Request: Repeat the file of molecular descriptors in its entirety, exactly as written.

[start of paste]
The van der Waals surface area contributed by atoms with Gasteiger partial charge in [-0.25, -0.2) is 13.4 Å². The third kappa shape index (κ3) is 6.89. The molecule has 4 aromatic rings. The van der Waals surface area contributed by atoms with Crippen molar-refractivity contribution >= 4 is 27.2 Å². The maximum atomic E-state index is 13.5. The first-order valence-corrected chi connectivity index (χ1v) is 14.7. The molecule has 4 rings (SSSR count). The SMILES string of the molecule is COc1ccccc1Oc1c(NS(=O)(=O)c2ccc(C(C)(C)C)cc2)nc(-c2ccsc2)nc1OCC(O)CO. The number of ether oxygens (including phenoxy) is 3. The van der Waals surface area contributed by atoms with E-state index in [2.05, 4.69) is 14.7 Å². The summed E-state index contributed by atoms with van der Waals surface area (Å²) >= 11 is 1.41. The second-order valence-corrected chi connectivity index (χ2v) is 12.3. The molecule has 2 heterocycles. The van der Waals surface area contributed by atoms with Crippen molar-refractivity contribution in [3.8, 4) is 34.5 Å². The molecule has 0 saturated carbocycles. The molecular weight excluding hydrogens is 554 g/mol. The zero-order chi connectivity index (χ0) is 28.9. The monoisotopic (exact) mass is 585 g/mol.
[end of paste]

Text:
The van der Waals surface area contributed by atoms with Gasteiger partial charge in [-0.25, -0.2) is 13.4 Å². The third kappa shape index (κ3) is 6.89. The molecule has 4 aromatic rings. The van der Waals surface area contributed by atoms with Crippen molar-refractivity contribution >= 4 is 27.2 Å². The maximum atomic E-state index is 13.5. The first-order valence-corrected chi connectivity index (χ1v) is 14.7. The molecule has 4 rings (SSSR count). The SMILES string of the molecule is COc1ccccc1Oc1c(NS(=O)(=O)c2ccc(C(C)(C)C)cc2)nc(-c2ccsc2)nc1OCC(O)CO. The number of ether oxygens (including phenoxy) is 3. The van der Waals surface area contributed by atoms with E-state index in [2.05, 4.69) is 14.7 Å². The summed E-state index contributed by atoms with van der Waals surface area (Å²) >= 11 is 1.41. The second-order valence-corrected chi connectivity index (χ2v) is 12.3. The molecule has 2 heterocycles. The van der Waals surface area contributed by atoms with Crippen molar-refractivity contribution in [3.8, 4) is 34.5 Å². The molecule has 0 saturated carbocycles. The molecular weight excluding hydrogens is 554 g/mol. The zero-order chi connectivity index (χ0) is 28.9. The monoisotopic (exact) mass is 585 g/mol.